Justice Ginsburg: “There was a senator, I think it was after my pancreatic cancer, who announced, with great glee, that I was going to be dead within six months… That senator, whose name I have forgotten, is now dead himself, and I am very much alive.” Ginsburg’s interview with NPR was wide-ranging, discussing, among other things, her health. She has had three major bouts with cancer over the past 20 years. In 1999, she underwent surgery for colorectal cancer, followed by nine months of chemotherapy and radiation. In 2009, she underwent surgery for pancreatic cancer, and late last year, for … Continue reading Justice Ginsburg: ‘I Am Very Much Alive’
A Bulgarian court has recognised a marriage between two women who married in France, the first time that a same-sex union has been acknowledged in the conservative country. The ruling was in accordance with a June 2018 European Court of Justice Ruling (ECJ) which means that EU nations must recognise same-sex marriages from other member states, even if they do not grant marriage equality to their own citizens. LGBT rights in BulgariaBulgaria is one of more than 20 European countries where equal marriage remain illegal, according to the Pew Research Centre.The country’s constitution explicitly bans same-sex unions, meaning that two-thirds of … Continue reading Bulgaria court recognises same-sex marriage in landmark ruling
7. PARKS WAS THE FIRST WOMAN TO LIE IN STATE AT THE U.S. CAPITOL. After Park died on October 24, 2005 at the age of 92, she became the first woman to lie in state, a tribute usually reserved for statesmen and military leaders. More than 30,000 filed by her casket to pay their respects. READ the Article Continue reading 8 Things You May Not Know About Rosa Parks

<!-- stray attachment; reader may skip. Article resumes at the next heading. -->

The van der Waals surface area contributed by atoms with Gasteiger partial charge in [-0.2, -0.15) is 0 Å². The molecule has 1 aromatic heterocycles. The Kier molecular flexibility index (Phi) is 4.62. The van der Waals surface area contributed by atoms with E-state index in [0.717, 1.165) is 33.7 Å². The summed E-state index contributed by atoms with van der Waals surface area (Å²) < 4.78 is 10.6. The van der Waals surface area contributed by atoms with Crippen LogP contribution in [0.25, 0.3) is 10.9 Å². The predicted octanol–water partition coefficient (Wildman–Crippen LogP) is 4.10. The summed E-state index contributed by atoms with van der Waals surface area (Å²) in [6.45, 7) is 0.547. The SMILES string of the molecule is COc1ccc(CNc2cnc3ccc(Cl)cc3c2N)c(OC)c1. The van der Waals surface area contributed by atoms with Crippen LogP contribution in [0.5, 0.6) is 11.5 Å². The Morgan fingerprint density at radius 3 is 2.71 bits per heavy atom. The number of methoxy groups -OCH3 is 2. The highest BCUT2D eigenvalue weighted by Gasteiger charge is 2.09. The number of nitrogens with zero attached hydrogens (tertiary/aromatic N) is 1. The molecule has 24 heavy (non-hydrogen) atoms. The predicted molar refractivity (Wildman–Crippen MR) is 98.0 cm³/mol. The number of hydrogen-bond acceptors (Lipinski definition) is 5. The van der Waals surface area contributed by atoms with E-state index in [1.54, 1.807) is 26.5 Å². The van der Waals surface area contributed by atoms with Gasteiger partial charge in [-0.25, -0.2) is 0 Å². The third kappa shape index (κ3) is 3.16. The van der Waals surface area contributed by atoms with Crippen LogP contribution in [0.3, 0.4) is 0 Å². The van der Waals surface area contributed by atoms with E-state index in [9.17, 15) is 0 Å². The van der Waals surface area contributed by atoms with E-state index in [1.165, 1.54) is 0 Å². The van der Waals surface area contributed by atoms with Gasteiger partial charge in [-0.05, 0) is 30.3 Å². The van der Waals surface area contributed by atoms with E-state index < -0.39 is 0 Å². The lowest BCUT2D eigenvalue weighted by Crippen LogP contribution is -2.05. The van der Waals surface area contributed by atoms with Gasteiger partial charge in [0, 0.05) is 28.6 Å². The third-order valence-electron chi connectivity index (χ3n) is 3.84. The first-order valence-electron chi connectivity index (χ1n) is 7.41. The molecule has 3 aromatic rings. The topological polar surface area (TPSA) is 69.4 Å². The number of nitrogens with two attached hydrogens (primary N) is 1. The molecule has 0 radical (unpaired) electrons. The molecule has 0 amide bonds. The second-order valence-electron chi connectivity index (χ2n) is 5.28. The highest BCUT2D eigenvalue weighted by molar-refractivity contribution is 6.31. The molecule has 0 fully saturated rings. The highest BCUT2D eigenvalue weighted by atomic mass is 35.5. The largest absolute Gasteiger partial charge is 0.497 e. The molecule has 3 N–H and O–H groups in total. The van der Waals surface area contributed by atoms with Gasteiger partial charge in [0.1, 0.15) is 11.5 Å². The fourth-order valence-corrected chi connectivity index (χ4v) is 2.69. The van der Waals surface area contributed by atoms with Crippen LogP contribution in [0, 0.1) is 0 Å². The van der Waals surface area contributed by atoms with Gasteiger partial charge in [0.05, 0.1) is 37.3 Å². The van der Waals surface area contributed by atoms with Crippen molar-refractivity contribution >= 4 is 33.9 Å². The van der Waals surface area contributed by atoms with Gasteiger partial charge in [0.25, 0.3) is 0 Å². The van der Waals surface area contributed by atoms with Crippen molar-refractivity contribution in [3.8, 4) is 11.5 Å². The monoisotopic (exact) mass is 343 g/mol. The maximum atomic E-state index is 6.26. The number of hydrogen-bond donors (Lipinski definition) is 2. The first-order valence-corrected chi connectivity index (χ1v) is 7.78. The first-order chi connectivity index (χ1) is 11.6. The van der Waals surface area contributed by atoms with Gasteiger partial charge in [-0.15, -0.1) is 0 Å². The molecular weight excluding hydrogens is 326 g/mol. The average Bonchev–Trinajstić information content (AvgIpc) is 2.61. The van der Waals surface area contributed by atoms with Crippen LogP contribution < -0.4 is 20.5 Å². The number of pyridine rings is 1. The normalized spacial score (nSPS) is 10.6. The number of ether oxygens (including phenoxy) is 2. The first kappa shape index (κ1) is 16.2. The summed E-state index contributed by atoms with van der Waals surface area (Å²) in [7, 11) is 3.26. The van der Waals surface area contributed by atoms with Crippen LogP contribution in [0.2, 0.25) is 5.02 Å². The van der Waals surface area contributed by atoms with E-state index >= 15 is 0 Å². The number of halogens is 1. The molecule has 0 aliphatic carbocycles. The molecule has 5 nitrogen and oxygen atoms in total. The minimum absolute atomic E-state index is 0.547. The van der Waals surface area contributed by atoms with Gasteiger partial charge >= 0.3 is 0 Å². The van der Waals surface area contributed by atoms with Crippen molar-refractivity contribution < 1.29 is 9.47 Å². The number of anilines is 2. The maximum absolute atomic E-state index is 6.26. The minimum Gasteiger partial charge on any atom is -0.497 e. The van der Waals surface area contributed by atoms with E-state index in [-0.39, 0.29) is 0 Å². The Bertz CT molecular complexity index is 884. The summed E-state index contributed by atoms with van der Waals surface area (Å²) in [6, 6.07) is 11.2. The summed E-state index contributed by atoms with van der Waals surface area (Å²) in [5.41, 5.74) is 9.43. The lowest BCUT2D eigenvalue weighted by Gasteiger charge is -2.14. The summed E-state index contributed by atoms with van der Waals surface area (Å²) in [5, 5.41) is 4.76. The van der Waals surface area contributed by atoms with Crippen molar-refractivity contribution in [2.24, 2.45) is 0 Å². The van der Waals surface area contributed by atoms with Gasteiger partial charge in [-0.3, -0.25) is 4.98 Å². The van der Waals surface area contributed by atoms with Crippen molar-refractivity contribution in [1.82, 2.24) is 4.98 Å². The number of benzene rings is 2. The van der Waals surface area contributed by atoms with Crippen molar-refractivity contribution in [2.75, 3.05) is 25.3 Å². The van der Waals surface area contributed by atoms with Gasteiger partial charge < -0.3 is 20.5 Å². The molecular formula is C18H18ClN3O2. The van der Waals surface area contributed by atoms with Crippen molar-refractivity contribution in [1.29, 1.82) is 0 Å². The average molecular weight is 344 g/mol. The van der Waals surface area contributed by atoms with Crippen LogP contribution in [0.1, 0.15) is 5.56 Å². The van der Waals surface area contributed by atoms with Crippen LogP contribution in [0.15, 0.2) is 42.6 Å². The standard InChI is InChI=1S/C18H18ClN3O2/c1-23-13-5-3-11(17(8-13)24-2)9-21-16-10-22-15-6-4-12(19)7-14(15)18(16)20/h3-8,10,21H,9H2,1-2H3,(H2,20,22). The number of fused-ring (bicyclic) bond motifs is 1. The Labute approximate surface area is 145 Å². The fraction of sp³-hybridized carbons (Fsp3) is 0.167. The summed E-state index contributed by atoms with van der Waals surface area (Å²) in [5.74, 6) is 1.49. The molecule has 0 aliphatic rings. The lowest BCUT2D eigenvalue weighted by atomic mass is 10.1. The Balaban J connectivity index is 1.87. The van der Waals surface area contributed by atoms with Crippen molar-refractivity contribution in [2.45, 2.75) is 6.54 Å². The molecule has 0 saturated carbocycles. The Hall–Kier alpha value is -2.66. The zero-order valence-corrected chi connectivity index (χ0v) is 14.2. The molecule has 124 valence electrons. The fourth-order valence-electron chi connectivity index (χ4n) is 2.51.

Formin was 18. She was sitting on a plastic stool in a bamboo shelter at a refugee camp in Bangladesh. Like the hundreds of thousands of Rohingya refugees around her, she and her family had fled a campaign of mass murder, rapes and arson in Myanmar the previous year. But Formin wanted to talk about Keller, the deaf and blind American author she considered an inspiration. She wanted to talk about Pakistani activist and Nobel Peace Prize winner Malala Yousafzai, another hero. She wanted to talk about her books ravaged in the burning of her house amid deadly violence in … Continue reading A Rohingya girl’s journey from refugee camps to college
6. You’re a guest in our space, act accordingly. The important take-away here is not that LGBT people hate straight/cis folks. It’s not even about the presence of straight/cis folks at Pride in general. It’s about when straight/cis folks behave in inappropriate and culturally insensitive ways that threaten or dampen the experiences of LGBT people at events that are made for us in the first place. Straight/cis folks can go to any party and feel comfortable dancing, holding hands, and making out with their significant other (or hottie of the night) without feeling like they could be in danger because … Continue reading Dear straight allies, please don’t come to pride until you’ve understood these 6 things
Walt Disney Company CEO Bob Iger says his film and TV studios are likely to vacate Georgia as a production hub if the state’s controversial heartbeat abortion bill becomes law. READ ARTICLE @Variety Continue reading Disney Likely to Leave Georgia if Anti-Abortion Legislation Becomes Law
On 28 May 1961, Peter Benenson published his Observer article launching a campaign for the release of ‘Forgotten Prisoners’. ON BOTH SIDES of the Iron Curtain, thousands of men and women are bing held in gaol without trial because their political or religious views differ from those of their Governments. Peter Benenson, a London lawyer, conceived the idea of a world campaign, APPEAL FOR AMNESTY, 1961, to urge Governments to release these people or at least give them a fair trial. The campaign opens to-day, and The Observer is glad to offer it a platform. The success of the 1961 … Continue reading Happy Birthday Amnesty International!!